But once they learned the news, friends and family members began pulling out all the stops. Many tried to become donors, but were not suitable matches. Friends started a Facebook page “Chandra’s Crusade,” and distributed bumper stickers that read: “Life Saving Kidney Needed for Chandra Davis,” and included a phone number.

They received a few calls but the perfect match came from a friend Brandi Baxter.

“I can’t say enough about Brandi. Before she was tested, I was frustrated. It took about six months for each person who was tested,” said Davis. She was on dialysis, unable to leave the house and was missing work and her sons’ activities. High school friends decorated her yard with posters showing words of encouragement, and the youngest of her supporters – a third-grader – raised funds with a lemonade stand.

“I can’t say enough about the doctors and nurses and my transplant coordinators – Josephine “Cissy” Brents, and Janel Lee,” said Davis. “My advice to patients who are waiting is to be patient, don’t lose faith, and be creative in getting the word out.”

And what about her nursing career? “I think I’d like to work in transplant. I’ve learned so much from my experience that I think I can be a positive influence on others.”

— By T.J. Banes, Associate Senior Journalist at IU Health.
   Reach Banes via email at
 T.J. Banes or on Twitter @tjbanes.

Controlling Anxiety At The Orthodontist

For many kids and adults visiting the oklahoma city orthodontist can be a panic inducing experience. The fear of pain, sharp instruments, and being confined to a chair all play on many of our worst nightmares.  Not to mention most of us have an understandable aversion to people prodding at our mouths and teeth.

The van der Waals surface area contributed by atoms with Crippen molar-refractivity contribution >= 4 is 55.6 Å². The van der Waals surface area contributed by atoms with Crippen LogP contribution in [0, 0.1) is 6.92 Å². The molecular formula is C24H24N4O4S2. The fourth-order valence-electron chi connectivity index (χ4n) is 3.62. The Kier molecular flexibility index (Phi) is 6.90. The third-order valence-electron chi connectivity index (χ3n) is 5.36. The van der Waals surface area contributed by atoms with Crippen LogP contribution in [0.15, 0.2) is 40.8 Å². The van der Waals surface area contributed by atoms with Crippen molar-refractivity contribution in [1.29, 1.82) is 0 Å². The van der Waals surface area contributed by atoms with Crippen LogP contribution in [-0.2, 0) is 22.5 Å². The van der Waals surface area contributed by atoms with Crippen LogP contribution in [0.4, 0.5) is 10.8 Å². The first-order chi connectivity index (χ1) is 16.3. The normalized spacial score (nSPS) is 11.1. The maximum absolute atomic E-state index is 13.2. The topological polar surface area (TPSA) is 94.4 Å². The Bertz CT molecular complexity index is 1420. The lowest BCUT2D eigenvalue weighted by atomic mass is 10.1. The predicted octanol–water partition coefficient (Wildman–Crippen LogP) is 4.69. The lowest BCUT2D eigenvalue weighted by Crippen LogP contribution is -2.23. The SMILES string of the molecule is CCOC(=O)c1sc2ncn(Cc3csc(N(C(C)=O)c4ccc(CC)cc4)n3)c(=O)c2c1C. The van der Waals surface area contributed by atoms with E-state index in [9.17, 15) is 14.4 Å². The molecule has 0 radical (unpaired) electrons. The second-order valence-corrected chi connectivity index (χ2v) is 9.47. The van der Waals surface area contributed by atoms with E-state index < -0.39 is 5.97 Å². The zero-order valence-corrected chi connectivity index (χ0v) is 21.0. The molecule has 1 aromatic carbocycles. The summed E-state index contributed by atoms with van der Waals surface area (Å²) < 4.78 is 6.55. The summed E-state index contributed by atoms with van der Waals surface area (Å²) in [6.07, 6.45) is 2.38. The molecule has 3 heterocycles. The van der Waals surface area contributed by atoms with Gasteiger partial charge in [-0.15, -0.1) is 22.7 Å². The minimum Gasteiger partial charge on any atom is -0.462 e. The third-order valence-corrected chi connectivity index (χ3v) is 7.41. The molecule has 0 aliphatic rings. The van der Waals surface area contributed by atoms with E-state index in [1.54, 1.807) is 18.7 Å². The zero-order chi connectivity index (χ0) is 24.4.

However, there are a few helpful tools to calm yourself.  Breathing is my favorite. Not just literally breathing, we do that all day.  No, intentionally breathing. This will not only help you at the orthodontist, but will make a difference in how you approach many other situations.

 

Take long, slow breaths.  Focus on the inhale and follow the breath in through your nose.  Feel it expanding your chest and your diaphragm. Follow the exhale back out.  Notice your breath. What is it like? Cold, shaky, slow, fast? As thoughts pop into your head, just notice them and let them go. With practice, this meditative technique can noticeably transform the way you engage with fearful situations.

 

Not into the meditation? Then just face the fear head on. For many of us our minds will continue to ask, “but what if something happens.” Well you should answer it.  Walk through each of those worst case scenarios. Actually face them. What if it hurts really bad? What if they cut your gums? Face those fears. Keep asking, “then what?” Eventually you will realize that everything is actually ok.  The orthodontist will not kill you. They are here to help you and make sure your bite, smile, and teeth are working at their best.

 

The orthodontist is not there to hurt you.  They have years of training and experience to keep exactly that from happening. All of them have attended at least eight years of schooling, apprenticeships. Remember, they really do not want to mess up.  Hurting patients explicitly goes against their best interests. The orthodontist okc is incentivized to make sure that you have the best experience and get the best results possible. That’s how they get more patients and continue to grow their business.